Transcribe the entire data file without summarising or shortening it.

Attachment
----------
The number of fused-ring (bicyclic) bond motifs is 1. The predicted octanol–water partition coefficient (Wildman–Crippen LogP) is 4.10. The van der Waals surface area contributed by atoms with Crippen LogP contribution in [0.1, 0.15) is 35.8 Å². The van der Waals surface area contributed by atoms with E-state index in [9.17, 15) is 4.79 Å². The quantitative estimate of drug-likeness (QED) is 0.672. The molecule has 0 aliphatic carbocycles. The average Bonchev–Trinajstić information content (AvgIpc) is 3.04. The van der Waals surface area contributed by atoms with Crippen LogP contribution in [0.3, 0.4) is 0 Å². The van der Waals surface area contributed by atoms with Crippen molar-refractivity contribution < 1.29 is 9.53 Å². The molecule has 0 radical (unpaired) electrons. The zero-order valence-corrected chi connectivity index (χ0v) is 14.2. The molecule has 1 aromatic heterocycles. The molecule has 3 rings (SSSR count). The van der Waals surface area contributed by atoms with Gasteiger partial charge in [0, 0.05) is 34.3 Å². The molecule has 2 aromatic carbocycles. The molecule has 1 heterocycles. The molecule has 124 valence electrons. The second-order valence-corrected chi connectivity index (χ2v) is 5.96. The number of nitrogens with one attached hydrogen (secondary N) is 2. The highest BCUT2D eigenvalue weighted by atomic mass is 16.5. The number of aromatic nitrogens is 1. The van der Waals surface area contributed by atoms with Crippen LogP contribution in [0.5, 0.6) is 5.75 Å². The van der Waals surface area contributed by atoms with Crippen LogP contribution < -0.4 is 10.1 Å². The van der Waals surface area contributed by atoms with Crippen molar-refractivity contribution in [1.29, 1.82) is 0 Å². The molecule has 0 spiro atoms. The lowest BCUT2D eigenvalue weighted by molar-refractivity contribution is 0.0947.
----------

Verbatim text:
The number of fused-ring (bicyclic) bond motifs is 1. The predicted octanol–water partition coefficient (Wildman–Crippen LogP) is 4.10. The van der Waals surface area contributed by atoms with Crippen LogP contribution in [0.1, 0.15) is 35.8 Å². The van der Waals surface area contributed by atoms with E-state index in [9.17, 15) is 4.79 Å². The quantitative estimate of drug-likeness (QED) is 0.672. The molecule has 0 aliphatic carbocycles. The average Bonchev–Trinajstić information content (AvgIpc) is 3.04. The van der Waals surface area contributed by atoms with Crippen LogP contribution in [0.3, 0.4) is 0 Å². The van der Waals surface area contributed by atoms with Crippen molar-refractivity contribution < 1.29 is 9.53 Å². The molecule has 0 radical (unpaired) electrons. The zero-order valence-corrected chi connectivity index (χ0v) is 14.2. The molecule has 1 aromatic heterocycles. The molecule has 3 rings (SSSR count). The van der Waals surface area contributed by atoms with Gasteiger partial charge in [0, 0.05) is 34.3 Å². The molecule has 2 aromatic carbocycles. The molecule has 1 heterocycles. The molecule has 124 valence electrons. The second-order valence-corrected chi connectivity index (χ2v) is 5.96. The number of nitrogens with one attached hydrogen (secondary N) is 2. The highest BCUT2D eigenvalue weighted by atomic mass is 16.5. The number of aromatic nitrogens is 1. The van der Waals surface area contributed by atoms with Crippen LogP contribution in [0.5, 0.6) is 5.75 Å². The van der Waals surface area contributed by atoms with Crippen LogP contribution < -0.4 is 10.1 Å². The van der Waals surface area contributed by atoms with Crippen molar-refractivity contribution in [1.29, 1.82) is 0 Å². The molecule has 0 spiro atoms. The lowest BCUT2D eigenvalue weighted by molar-refractivity contribution is 0.0947.